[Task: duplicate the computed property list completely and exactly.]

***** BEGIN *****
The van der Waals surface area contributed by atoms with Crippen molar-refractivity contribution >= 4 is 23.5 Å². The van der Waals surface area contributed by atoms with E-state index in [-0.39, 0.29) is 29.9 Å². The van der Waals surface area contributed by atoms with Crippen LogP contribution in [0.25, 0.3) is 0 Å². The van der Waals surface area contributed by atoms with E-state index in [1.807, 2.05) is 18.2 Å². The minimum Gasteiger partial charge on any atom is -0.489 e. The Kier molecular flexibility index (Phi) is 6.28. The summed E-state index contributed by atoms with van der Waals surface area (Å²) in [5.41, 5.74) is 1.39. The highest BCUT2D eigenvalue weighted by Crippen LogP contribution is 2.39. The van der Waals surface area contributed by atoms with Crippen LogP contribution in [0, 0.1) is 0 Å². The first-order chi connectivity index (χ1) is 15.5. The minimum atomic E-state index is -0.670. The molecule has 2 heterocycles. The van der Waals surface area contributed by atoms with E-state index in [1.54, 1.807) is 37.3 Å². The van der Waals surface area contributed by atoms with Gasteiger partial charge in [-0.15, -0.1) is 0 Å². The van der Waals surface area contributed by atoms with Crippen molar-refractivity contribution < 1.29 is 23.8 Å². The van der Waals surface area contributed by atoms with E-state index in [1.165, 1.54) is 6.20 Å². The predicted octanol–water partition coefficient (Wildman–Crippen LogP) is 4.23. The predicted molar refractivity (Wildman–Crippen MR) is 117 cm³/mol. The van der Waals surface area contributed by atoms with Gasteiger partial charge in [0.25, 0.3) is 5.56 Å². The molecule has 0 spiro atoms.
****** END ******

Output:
The van der Waals surface area contributed by atoms with Crippen molar-refractivity contribution >= 4 is 23.5 Å². The van der Waals surface area contributed by atoms with E-state index in [-0.39, 0.29) is 29.9 Å². The van der Waals surface area contributed by atoms with Crippen LogP contribution in [0.25, 0.3) is 0 Å². The van der Waals surface area contributed by atoms with E-state index in [1.807, 2.05) is 18.2 Å². The minimum Gasteiger partial charge on any atom is -0.489 e. The Kier molecular flexibility index (Phi) is 6.28. The summed E-state index contributed by atoms with van der Waals surface area (Å²) in [5.41, 5.74) is 1.39. The highest BCUT2D eigenvalue weighted by Crippen LogP contribution is 2.39. The van der Waals surface area contributed by atoms with Crippen LogP contribution in [0, 0.1) is 0 Å². The first-order chi connectivity index (χ1) is 15.5. The minimum atomic E-state index is -0.670. The molecule has 2 heterocycles. The van der Waals surface area contributed by atoms with E-state index in [1.54, 1.807) is 37.3 Å². The van der Waals surface area contributed by atoms with Gasteiger partial charge in [-0.15, -0.1) is 0 Å². The van der Waals surface area contributed by atoms with Crippen molar-refractivity contribution < 1.29 is 23.8 Å². The van der Waals surface area contributed by atoms with E-state index in [1.165, 1.54) is 6.20 Å². The predicted octanol–water partition coefficient (Wildman–Crippen LogP) is 4.23. The predicted molar refractivity (Wildman–Crippen MR) is 117 cm³/mol. The van der Waals surface area contributed by atoms with Gasteiger partial charge in [0.25, 0.3) is 5.56 Å². The molecule has 0 spiro atoms.